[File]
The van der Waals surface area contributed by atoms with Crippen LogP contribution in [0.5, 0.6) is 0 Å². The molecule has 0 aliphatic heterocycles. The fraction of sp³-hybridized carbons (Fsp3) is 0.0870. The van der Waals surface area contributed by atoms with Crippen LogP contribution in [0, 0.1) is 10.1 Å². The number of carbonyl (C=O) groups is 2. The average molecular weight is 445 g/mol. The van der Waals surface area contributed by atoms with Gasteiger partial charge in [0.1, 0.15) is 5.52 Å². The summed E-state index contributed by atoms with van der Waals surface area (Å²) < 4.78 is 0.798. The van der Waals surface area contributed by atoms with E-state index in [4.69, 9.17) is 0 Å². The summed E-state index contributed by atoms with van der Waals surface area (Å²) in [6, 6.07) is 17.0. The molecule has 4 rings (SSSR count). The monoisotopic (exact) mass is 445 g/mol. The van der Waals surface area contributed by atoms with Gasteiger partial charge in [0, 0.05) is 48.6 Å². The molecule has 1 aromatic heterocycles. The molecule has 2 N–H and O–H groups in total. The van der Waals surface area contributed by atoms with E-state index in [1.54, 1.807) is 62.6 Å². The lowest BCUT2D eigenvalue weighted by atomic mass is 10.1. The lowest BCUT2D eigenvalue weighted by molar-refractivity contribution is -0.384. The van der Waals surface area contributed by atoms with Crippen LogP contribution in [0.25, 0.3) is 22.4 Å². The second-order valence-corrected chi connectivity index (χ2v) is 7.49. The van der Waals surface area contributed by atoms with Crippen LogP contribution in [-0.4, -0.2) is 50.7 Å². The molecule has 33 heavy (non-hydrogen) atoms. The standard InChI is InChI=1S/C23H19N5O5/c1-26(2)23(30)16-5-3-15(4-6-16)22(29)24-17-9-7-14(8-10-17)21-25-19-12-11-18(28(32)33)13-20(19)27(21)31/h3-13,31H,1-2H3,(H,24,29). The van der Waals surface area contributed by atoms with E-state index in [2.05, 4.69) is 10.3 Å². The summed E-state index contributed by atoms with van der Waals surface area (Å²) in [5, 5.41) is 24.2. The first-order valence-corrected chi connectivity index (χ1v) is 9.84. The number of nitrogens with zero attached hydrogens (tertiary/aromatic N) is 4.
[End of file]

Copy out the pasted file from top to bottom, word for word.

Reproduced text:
The van der Waals surface area contributed by atoms with Crippen LogP contribution in [0.5, 0.6) is 0 Å². The molecule has 0 aliphatic heterocycles. The fraction of sp³-hybridized carbons (Fsp3) is 0.0870. The van der Waals surface area contributed by atoms with Crippen LogP contribution in [0, 0.1) is 10.1 Å². The number of carbonyl (C=O) groups is 2. The average molecular weight is 445 g/mol. The van der Waals surface area contributed by atoms with Gasteiger partial charge in [0.1, 0.15) is 5.52 Å². The summed E-state index contributed by atoms with van der Waals surface area (Å²) < 4.78 is 0.798. The van der Waals surface area contributed by atoms with E-state index in [4.69, 9.17) is 0 Å². The summed E-state index contributed by atoms with van der Waals surface area (Å²) in [6, 6.07) is 17.0. The molecule has 4 rings (SSSR count). The monoisotopic (exact) mass is 445 g/mol. The van der Waals surface area contributed by atoms with Gasteiger partial charge in [0, 0.05) is 48.6 Å². The molecule has 1 aromatic heterocycles. The molecule has 2 N–H and O–H groups in total. The van der Waals surface area contributed by atoms with E-state index in [1.54, 1.807) is 62.6 Å². The lowest BCUT2D eigenvalue weighted by atomic mass is 10.1. The lowest BCUT2D eigenvalue weighted by molar-refractivity contribution is -0.384. The van der Waals surface area contributed by atoms with Crippen LogP contribution in [0.25, 0.3) is 22.4 Å². The second-order valence-corrected chi connectivity index (χ2v) is 7.49. The van der Waals surface area contributed by atoms with Crippen LogP contribution in [-0.4, -0.2) is 50.7 Å². The molecule has 33 heavy (non-hydrogen) atoms. The standard InChI is InChI=1S/C23H19N5O5/c1-26(2)23(30)16-5-3-15(4-6-16)22(29)24-17-9-7-14(8-10-17)21-25-19-12-11-18(28(32)33)13-20(19)27(21)31/h3-13,31H,1-2H3,(H,24,29). The van der Waals surface area contributed by atoms with E-state index in [2.05, 4.69) is 10.3 Å². The summed E-state index contributed by atoms with van der Waals surface area (Å²) in [5, 5.41) is 24.2. The first-order valence-corrected chi connectivity index (χ1v) is 9.84. The number of nitrogens with zero attached hydrogens (tertiary/aromatic N) is 4.